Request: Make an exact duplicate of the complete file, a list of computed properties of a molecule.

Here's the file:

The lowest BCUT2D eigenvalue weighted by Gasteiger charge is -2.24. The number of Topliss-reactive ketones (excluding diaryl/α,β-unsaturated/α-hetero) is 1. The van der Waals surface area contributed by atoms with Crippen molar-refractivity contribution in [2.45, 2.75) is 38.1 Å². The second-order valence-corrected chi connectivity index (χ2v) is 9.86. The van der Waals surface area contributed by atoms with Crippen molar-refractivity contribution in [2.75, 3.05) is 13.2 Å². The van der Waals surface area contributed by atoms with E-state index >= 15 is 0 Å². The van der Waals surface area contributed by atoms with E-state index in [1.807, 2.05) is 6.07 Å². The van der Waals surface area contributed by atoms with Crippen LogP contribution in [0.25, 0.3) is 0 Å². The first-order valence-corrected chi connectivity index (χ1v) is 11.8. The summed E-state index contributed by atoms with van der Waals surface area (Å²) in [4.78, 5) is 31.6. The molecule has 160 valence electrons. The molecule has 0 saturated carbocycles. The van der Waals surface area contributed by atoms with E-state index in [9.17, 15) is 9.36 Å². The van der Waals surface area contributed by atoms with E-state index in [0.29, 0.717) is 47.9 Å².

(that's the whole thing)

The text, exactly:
The lowest BCUT2D eigenvalue weighted by Gasteiger charge is -2.24. The number of Topliss-reactive ketones (excluding diaryl/α,β-unsaturated/α-hetero) is 1. The van der Waals surface area contributed by atoms with Crippen molar-refractivity contribution in [2.45, 2.75) is 38.1 Å². The second-order valence-corrected chi connectivity index (χ2v) is 9.86. The van der Waals surface area contributed by atoms with Crippen molar-refractivity contribution in [2.75, 3.05) is 13.2 Å². The van der Waals surface area contributed by atoms with E-state index >= 15 is 0 Å². The van der Waals surface area contributed by atoms with E-state index in [1.807, 2.05) is 6.07 Å². The van der Waals surface area contributed by atoms with Crippen LogP contribution in [0.25, 0.3) is 0 Å². The first-order valence-corrected chi connectivity index (χ1v) is 11.8. The summed E-state index contributed by atoms with van der Waals surface area (Å²) in [4.78, 5) is 31.6. The molecule has 160 valence electrons. The molecule has 0 saturated carbocycles. The van der Waals surface area contributed by atoms with E-state index in [9.17, 15) is 9.36 Å². The van der Waals surface area contributed by atoms with E-state index in [0.29, 0.717) is 47.9 Å².